2. Another tax regime called a New tax regime under which an individual can pay income tax on his total income at a concessional or lower rate as compared to Old tax regime. However, in the new tax regime, the taxpayer has to forego certain deductions and exemptions while computing the total income and then computes the tax payable as per the tax rates specified in Section 115BAC of the Income Tax Act, 1961. This regime is newly introduced from AY 2021-22 or FY 2020-21. 

The new tax regime is optional for a taxpayer. In other words, a taxpayer may opt for the 'old regime of tax' or may opt for the 'new regime of tax'. Anyone method of tax regime may be chosen by the individual or HUF as per his wish.

Under the new regime of tax, the tax rates are specified in section 115BAC of the Income Tax Act, 1961. No reference to the Finance Act is required for determining the tax rates. The tax rates for Individuals and HUFs for Assessment Year 2021-22 (Financial Year 2020-21) under the new tax regime are given below-

Table-A
Sl. No.
Total income
Rate of tax
1.
Upto Rs 2,50,000
Nil
2.
From Rs 2,50,001 to Rs 5,00,000
5 percent
3.
From Rs 5,00,001 to Rs 7,50,000
10 percent
4.
From Rs 7,50,001 to Rs 10,00,000
15 percent
5.
From Rs 10,00,001 to Rs 12,50,000
20 percent
6.
From Rs 12,50,001 to Rs 15,00,000
25 percent
7.
Above Rs 15,00,000
30 percent

Read More on New Income Tax Slab Rates after Union Budget 2020

Under section 115BAC(2), the total income of an Individual and a HUF shall be computed -

(i) without any exemption or deduction under the following sections-

Section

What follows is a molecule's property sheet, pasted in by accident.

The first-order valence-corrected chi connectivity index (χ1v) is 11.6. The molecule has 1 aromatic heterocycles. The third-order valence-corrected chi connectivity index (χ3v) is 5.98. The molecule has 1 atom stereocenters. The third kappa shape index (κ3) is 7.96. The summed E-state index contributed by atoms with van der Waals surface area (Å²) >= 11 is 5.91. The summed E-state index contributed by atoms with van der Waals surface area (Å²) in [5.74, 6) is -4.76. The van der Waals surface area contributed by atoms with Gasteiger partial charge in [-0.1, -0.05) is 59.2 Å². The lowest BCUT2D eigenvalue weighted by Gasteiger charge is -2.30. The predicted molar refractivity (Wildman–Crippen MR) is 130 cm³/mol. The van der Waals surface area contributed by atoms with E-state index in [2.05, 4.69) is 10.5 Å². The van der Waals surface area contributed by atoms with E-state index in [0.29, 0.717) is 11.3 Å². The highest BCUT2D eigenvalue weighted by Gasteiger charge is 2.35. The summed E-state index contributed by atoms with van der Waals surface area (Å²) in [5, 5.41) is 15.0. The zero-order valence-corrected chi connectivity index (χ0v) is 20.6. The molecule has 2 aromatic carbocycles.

Particulars
Section 10(5)
Exemption for Leave Travel Allowance
Section 10(13A)
Exemption for House Rent allowance
Section 10(14)
Exemption from any other allowance
Section 10(17)
Exemption from allowance to MPs or MLAs
Section 10(32)
Exemption of Rs. 1,500 in case of clubbing of minor child income
Section 10AA
Exemption for newly established Units in Special Economic Zones
Section 16
Standard Deduction of Rs. 50,000; Entertainment Allowance of Rs. 5,000 and Professional Tax
Section 24(b) [in respect of the property referred to in section 23(2)]

Interest paid on home loan
Section 32(1)(iia)
Additional Depreciation
Section  32AD
Deduction for Investment in new plant or machinery in notified backward areas in certain States.
Section  33AB
Deduction for deposit into Tea development account, coffee development account and rubber development account
Section  33ABA
Deposit into Site Restoration fund
Section 35(2AA)
Deduction for  expenditure on scientific research
Section 35(1)(ii)
Deduction for  expenditure on scientific research
Section 35(1)(iia)
Deduction for  expenditure on scientific research
Section 35(1)(iii)
Deduction for  expenditure on scientific research
Section 35AD
Deduction in respect of expenditure on specified business
Section 35CCC
Deduction for expenditure on agricultural extension project
Section 57(iia)
Deduction from family pension income , equal to 33 1/3 per cent of such income or Rs. 15,000, whichever is less.